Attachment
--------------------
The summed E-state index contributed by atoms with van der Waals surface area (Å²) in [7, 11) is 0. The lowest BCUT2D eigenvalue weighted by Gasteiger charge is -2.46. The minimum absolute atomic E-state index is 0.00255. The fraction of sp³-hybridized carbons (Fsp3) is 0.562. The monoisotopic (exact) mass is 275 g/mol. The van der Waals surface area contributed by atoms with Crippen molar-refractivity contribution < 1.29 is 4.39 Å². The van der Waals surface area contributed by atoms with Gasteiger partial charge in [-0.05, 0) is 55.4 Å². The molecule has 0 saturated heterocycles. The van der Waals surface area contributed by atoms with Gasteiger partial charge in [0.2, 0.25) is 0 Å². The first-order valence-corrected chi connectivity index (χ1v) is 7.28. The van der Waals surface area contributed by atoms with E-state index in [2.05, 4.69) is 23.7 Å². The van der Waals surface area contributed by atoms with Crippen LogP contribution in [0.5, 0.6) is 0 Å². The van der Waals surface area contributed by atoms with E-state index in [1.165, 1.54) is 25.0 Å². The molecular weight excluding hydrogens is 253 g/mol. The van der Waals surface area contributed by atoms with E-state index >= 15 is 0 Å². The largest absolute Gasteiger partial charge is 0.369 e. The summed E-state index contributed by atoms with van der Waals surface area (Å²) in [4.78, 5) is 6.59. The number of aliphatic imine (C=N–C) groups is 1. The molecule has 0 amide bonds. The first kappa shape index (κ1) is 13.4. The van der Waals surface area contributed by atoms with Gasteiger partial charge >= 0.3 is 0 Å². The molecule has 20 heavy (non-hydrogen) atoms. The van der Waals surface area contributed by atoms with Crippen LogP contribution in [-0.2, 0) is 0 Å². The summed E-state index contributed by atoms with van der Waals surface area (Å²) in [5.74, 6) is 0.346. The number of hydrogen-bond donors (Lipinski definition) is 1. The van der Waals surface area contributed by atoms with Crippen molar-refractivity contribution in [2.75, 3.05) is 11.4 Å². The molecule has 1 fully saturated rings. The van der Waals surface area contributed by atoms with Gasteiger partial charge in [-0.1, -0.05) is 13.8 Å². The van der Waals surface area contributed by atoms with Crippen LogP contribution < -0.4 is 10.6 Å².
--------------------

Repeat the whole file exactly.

The summed E-state index contributed by atoms with van der Waals surface area (Å²) in [7, 11) is 0. The lowest BCUT2D eigenvalue weighted by Gasteiger charge is -2.46. The minimum absolute atomic E-state index is 0.00255. The fraction of sp³-hybridized carbons (Fsp3) is 0.562. The monoisotopic (exact) mass is 275 g/mol. The van der Waals surface area contributed by atoms with Crippen molar-refractivity contribution < 1.29 is 4.39 Å². The van der Waals surface area contributed by atoms with Gasteiger partial charge in [-0.05, 0) is 55.4 Å². The molecule has 0 saturated heterocycles. The van der Waals surface area contributed by atoms with Gasteiger partial charge in [0.2, 0.25) is 0 Å². The first-order valence-corrected chi connectivity index (χ1v) is 7.28. The van der Waals surface area contributed by atoms with E-state index in [2.05, 4.69) is 23.7 Å². The van der Waals surface area contributed by atoms with Crippen LogP contribution in [0.5, 0.6) is 0 Å². The van der Waals surface area contributed by atoms with E-state index in [1.165, 1.54) is 25.0 Å². The molecular weight excluding hydrogens is 253 g/mol. The van der Waals surface area contributed by atoms with E-state index >= 15 is 0 Å². The largest absolute Gasteiger partial charge is 0.369 e. The summed E-state index contributed by atoms with van der Waals surface area (Å²) in [4.78, 5) is 6.59. The number of aliphatic imine (C=N–C) groups is 1. The molecule has 0 amide bonds. The first kappa shape index (κ1) is 13.4. The van der Waals surface area contributed by atoms with Gasteiger partial charge >= 0.3 is 0 Å². The molecule has 20 heavy (non-hydrogen) atoms. The van der Waals surface area contributed by atoms with Crippen LogP contribution in [-0.2, 0) is 0 Å². The summed E-state index contributed by atoms with van der Waals surface area (Å²) in [5.74, 6) is 0.346. The number of hydrogen-bond donors (Lipinski definition) is 1. The van der Waals surface area contributed by atoms with Crippen molar-refractivity contribution in [2.75, 3.05) is 11.4 Å². The molecule has 1 fully saturated rings. The van der Waals surface area contributed by atoms with Gasteiger partial charge in [-0.1, -0.05) is 13.8 Å². The van der Waals surface area contributed by atoms with Crippen LogP contribution < -0.4 is 10.6 Å².